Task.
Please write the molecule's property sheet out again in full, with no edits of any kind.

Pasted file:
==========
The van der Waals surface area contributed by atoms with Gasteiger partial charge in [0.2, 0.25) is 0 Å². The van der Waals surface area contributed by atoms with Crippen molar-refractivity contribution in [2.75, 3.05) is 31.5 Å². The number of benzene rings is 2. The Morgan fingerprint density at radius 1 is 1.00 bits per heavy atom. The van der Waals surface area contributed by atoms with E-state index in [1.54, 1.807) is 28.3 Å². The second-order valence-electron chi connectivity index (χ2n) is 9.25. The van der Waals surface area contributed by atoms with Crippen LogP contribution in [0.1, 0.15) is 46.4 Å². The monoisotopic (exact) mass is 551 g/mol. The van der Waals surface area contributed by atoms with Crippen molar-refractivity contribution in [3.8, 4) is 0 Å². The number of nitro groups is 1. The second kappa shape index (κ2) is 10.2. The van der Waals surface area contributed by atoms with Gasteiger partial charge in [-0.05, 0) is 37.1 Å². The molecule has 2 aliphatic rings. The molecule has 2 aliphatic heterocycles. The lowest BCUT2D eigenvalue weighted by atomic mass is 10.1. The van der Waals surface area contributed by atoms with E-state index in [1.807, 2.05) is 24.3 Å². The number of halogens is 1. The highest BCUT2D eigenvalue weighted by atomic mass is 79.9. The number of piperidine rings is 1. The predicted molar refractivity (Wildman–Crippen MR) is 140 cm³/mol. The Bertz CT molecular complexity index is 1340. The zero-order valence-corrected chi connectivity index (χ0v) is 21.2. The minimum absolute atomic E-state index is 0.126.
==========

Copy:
The van der Waals surface area contributed by atoms with Gasteiger partial charge in [0.2, 0.25) is 0 Å². The van der Waals surface area contributed by atoms with Crippen molar-refractivity contribution in [2.75, 3.05) is 31.5 Å². The number of benzene rings is 2. The Morgan fingerprint density at radius 1 is 1.00 bits per heavy atom. The van der Waals surface area contributed by atoms with E-state index in [1.54, 1.807) is 28.3 Å². The second-order valence-electron chi connectivity index (χ2n) is 9.25. The van der Waals surface area contributed by atoms with Crippen LogP contribution in [0.1, 0.15) is 46.4 Å². The monoisotopic (exact) mass is 551 g/mol. The van der Waals surface area contributed by atoms with Crippen molar-refractivity contribution in [3.8, 4) is 0 Å². The number of nitro groups is 1. The second kappa shape index (κ2) is 10.2. The van der Waals surface area contributed by atoms with Gasteiger partial charge in [-0.05, 0) is 37.1 Å². The molecule has 2 aliphatic rings. The molecule has 2 aliphatic heterocycles. The lowest BCUT2D eigenvalue weighted by atomic mass is 10.1. The van der Waals surface area contributed by atoms with E-state index in [1.807, 2.05) is 24.3 Å². The number of halogens is 1. The highest BCUT2D eigenvalue weighted by atomic mass is 79.9. The number of piperidine rings is 1. The predicted molar refractivity (Wildman–Crippen MR) is 140 cm³/mol. The Bertz CT molecular complexity index is 1340. The zero-order valence-corrected chi connectivity index (χ0v) is 21.2. The minimum absolute atomic E-state index is 0.126.